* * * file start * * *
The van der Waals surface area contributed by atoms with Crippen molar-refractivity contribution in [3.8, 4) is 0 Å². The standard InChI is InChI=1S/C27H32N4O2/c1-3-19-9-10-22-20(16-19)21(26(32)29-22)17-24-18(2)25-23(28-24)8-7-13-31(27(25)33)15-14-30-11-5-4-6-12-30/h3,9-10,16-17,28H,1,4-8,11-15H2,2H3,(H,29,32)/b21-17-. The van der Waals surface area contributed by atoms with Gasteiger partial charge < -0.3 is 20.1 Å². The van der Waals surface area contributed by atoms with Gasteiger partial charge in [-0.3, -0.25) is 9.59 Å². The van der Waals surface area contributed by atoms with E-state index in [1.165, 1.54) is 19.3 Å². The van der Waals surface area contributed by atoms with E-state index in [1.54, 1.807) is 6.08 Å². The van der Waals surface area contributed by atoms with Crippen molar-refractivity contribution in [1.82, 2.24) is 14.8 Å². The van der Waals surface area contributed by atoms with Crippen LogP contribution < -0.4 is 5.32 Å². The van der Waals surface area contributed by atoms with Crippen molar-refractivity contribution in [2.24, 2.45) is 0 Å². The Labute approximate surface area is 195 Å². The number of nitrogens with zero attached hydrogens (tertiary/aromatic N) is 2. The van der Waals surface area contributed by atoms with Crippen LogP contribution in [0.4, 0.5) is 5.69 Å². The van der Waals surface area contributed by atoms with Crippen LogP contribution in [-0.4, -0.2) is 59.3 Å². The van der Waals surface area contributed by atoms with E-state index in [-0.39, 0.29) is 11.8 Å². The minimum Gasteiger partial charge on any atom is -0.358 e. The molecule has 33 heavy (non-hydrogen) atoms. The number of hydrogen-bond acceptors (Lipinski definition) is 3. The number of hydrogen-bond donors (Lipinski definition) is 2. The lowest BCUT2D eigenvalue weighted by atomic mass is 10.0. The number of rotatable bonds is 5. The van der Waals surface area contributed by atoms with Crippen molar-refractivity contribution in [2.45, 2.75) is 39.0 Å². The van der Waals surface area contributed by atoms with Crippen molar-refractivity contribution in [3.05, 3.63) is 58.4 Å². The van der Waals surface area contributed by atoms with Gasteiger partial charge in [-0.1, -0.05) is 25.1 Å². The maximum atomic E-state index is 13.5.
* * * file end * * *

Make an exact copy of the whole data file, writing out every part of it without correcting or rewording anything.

The van der Waals surface area contributed by atoms with Crippen molar-refractivity contribution in [3.8, 4) is 0 Å². The standard InChI is InChI=1S/C27H32N4O2/c1-3-19-9-10-22-20(16-19)21(26(32)29-22)17-24-18(2)25-23(28-24)8-7-13-31(27(25)33)15-14-30-11-5-4-6-12-30/h3,9-10,16-17,28H,1,4-8,11-15H2,2H3,(H,29,32)/b21-17-. The van der Waals surface area contributed by atoms with Gasteiger partial charge < -0.3 is 20.1 Å². The van der Waals surface area contributed by atoms with Gasteiger partial charge in [-0.3, -0.25) is 9.59 Å². The van der Waals surface area contributed by atoms with E-state index in [1.165, 1.54) is 19.3 Å². The van der Waals surface area contributed by atoms with E-state index in [1.54, 1.807) is 6.08 Å². The van der Waals surface area contributed by atoms with Crippen molar-refractivity contribution in [1.82, 2.24) is 14.8 Å². The van der Waals surface area contributed by atoms with Crippen LogP contribution < -0.4 is 5.32 Å². The van der Waals surface area contributed by atoms with Crippen molar-refractivity contribution in [2.24, 2.45) is 0 Å². The Labute approximate surface area is 195 Å². The number of nitrogens with zero attached hydrogens (tertiary/aromatic N) is 2. The van der Waals surface area contributed by atoms with Crippen LogP contribution in [0.4, 0.5) is 5.69 Å². The van der Waals surface area contributed by atoms with Crippen LogP contribution in [-0.4, -0.2) is 59.3 Å². The van der Waals surface area contributed by atoms with E-state index in [-0.39, 0.29) is 11.8 Å². The minimum Gasteiger partial charge on any atom is -0.358 e. The molecule has 33 heavy (non-hydrogen) atoms. The number of hydrogen-bond acceptors (Lipinski definition) is 3. The number of hydrogen-bond donors (Lipinski definition) is 2. The lowest BCUT2D eigenvalue weighted by atomic mass is 10.0. The number of rotatable bonds is 5. The van der Waals surface area contributed by atoms with Crippen molar-refractivity contribution in [2.45, 2.75) is 39.0 Å². The van der Waals surface area contributed by atoms with Crippen molar-refractivity contribution in [3.05, 3.63) is 58.4 Å². The van der Waals surface area contributed by atoms with Gasteiger partial charge in [-0.1, -0.05) is 25.1 Å². The maximum atomic E-state index is 13.5.